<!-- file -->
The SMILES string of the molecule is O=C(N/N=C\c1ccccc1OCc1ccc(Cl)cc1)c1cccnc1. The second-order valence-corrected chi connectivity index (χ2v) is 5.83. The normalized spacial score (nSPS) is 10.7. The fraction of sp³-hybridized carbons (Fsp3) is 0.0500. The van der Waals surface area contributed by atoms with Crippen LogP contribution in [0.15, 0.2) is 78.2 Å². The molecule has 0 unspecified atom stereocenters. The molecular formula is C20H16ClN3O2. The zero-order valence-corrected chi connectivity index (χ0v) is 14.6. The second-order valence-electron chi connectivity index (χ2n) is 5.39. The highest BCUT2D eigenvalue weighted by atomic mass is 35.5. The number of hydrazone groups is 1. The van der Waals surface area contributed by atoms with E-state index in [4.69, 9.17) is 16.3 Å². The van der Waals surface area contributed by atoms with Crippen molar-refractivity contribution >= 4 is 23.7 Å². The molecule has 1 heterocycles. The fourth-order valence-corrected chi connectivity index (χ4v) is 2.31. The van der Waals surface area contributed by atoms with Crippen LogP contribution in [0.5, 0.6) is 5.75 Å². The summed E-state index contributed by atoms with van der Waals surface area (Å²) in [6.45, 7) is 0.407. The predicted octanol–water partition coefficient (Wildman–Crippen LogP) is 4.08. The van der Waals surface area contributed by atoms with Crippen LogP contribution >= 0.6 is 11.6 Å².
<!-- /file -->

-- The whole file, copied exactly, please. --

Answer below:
The SMILES string of the molecule is O=C(N/N=C\c1ccccc1OCc1ccc(Cl)cc1)c1cccnc1. The second-order valence-corrected chi connectivity index (χ2v) is 5.83. The normalized spacial score (nSPS) is 10.7. The fraction of sp³-hybridized carbons (Fsp3) is 0.0500. The van der Waals surface area contributed by atoms with Crippen LogP contribution in [0.15, 0.2) is 78.2 Å². The molecule has 0 unspecified atom stereocenters. The molecular formula is C20H16ClN3O2. The zero-order valence-corrected chi connectivity index (χ0v) is 14.6. The second-order valence-electron chi connectivity index (χ2n) is 5.39. The highest BCUT2D eigenvalue weighted by atomic mass is 35.5. The number of hydrazone groups is 1. The van der Waals surface area contributed by atoms with E-state index in [4.69, 9.17) is 16.3 Å². The van der Waals surface area contributed by atoms with Crippen molar-refractivity contribution >= 4 is 23.7 Å². The molecule has 1 heterocycles. The fourth-order valence-corrected chi connectivity index (χ4v) is 2.31. The van der Waals surface area contributed by atoms with Crippen LogP contribution in [0.5, 0.6) is 5.75 Å². The summed E-state index contributed by atoms with van der Waals surface area (Å²) in [6.45, 7) is 0.407. The predicted octanol–water partition coefficient (Wildman–Crippen LogP) is 4.08. The van der Waals surface area contributed by atoms with Crippen LogP contribution >= 0.6 is 11.6 Å².